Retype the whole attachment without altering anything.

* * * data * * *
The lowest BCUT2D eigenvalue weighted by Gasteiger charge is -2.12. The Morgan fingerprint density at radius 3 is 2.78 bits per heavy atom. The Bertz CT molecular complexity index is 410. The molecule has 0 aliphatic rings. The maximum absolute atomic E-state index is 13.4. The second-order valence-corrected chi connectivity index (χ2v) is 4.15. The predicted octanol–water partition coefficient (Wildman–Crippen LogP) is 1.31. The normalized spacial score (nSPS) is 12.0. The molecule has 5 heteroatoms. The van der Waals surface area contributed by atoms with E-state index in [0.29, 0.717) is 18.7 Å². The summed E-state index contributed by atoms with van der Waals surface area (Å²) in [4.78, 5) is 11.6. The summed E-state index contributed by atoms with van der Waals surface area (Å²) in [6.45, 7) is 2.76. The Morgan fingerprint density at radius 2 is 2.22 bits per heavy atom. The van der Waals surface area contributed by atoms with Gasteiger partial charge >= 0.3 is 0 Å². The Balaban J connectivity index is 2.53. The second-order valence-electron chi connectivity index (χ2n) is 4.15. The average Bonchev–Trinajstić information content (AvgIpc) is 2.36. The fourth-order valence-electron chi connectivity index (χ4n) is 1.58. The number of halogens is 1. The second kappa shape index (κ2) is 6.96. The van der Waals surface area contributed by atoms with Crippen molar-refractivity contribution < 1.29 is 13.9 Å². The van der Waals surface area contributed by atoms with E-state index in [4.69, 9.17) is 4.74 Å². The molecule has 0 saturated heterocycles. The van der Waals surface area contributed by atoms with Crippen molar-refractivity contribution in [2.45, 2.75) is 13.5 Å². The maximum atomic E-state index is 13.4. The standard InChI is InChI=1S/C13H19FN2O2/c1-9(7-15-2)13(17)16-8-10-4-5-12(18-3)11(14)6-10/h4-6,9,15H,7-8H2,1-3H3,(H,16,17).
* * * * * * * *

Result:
The lowest BCUT2D eigenvalue weighted by Gasteiger charge is -2.12. The Morgan fingerprint density at radius 3 is 2.78 bits per heavy atom. The Bertz CT molecular complexity index is 410. The molecule has 0 aliphatic rings. The maximum absolute atomic E-state index is 13.4. The second-order valence-corrected chi connectivity index (χ2v) is 4.15. The predicted octanol–water partition coefficient (Wildman–Crippen LogP) is 1.31. The normalized spacial score (nSPS) is 12.0. The molecule has 5 heteroatoms. The van der Waals surface area contributed by atoms with E-state index in [0.29, 0.717) is 18.7 Å². The summed E-state index contributed by atoms with van der Waals surface area (Å²) in [4.78, 5) is 11.6. The summed E-state index contributed by atoms with van der Waals surface area (Å²) in [6.45, 7) is 2.76. The Morgan fingerprint density at radius 2 is 2.22 bits per heavy atom. The van der Waals surface area contributed by atoms with Gasteiger partial charge >= 0.3 is 0 Å². The Balaban J connectivity index is 2.53. The second-order valence-electron chi connectivity index (χ2n) is 4.15. The average Bonchev–Trinajstić information content (AvgIpc) is 2.36. The fourth-order valence-electron chi connectivity index (χ4n) is 1.58. The number of halogens is 1. The second kappa shape index (κ2) is 6.96. The van der Waals surface area contributed by atoms with Crippen molar-refractivity contribution < 1.29 is 13.9 Å². The van der Waals surface area contributed by atoms with E-state index in [4.69, 9.17) is 4.74 Å². The molecule has 0 saturated heterocycles. The van der Waals surface area contributed by atoms with Crippen molar-refractivity contribution in [2.45, 2.75) is 13.5 Å². The maximum atomic E-state index is 13.4. The standard InChI is InChI=1S/C13H19FN2O2/c1-9(7-15-2)13(17)16-8-10-4-5-12(18-3)11(14)6-10/h4-6,9,15H,7-8H2,1-3H3,(H,16,17).